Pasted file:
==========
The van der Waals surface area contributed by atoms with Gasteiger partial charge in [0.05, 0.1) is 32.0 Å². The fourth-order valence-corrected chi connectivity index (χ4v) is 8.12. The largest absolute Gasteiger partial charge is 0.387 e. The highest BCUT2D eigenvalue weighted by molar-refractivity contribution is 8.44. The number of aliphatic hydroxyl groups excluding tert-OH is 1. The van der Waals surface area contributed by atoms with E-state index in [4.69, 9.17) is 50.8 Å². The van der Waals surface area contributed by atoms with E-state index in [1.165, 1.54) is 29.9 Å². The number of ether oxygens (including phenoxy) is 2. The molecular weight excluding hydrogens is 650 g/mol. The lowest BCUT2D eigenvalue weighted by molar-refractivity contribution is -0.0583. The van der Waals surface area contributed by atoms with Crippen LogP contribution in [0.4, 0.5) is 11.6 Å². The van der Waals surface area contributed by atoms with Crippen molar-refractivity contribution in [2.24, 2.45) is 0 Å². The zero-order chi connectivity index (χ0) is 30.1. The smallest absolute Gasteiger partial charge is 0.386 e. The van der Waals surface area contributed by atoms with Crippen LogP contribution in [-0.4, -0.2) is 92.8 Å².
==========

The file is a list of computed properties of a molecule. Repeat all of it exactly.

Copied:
The van der Waals surface area contributed by atoms with Gasteiger partial charge in [0.05, 0.1) is 32.0 Å². The fourth-order valence-corrected chi connectivity index (χ4v) is 8.12. The largest absolute Gasteiger partial charge is 0.387 e. The highest BCUT2D eigenvalue weighted by molar-refractivity contribution is 8.44. The number of aliphatic hydroxyl groups excluding tert-OH is 1. The van der Waals surface area contributed by atoms with E-state index in [4.69, 9.17) is 50.8 Å². The van der Waals surface area contributed by atoms with E-state index in [1.165, 1.54) is 29.9 Å². The number of ether oxygens (including phenoxy) is 2. The molecular weight excluding hydrogens is 650 g/mol. The lowest BCUT2D eigenvalue weighted by molar-refractivity contribution is -0.0583. The van der Waals surface area contributed by atoms with Crippen LogP contribution in [0.4, 0.5) is 11.6 Å². The van der Waals surface area contributed by atoms with Crippen molar-refractivity contribution in [2.24, 2.45) is 0 Å². The zero-order chi connectivity index (χ0) is 30.1. The smallest absolute Gasteiger partial charge is 0.386 e. The van der Waals surface area contributed by atoms with Crippen LogP contribution in [-0.4, -0.2) is 92.8 Å².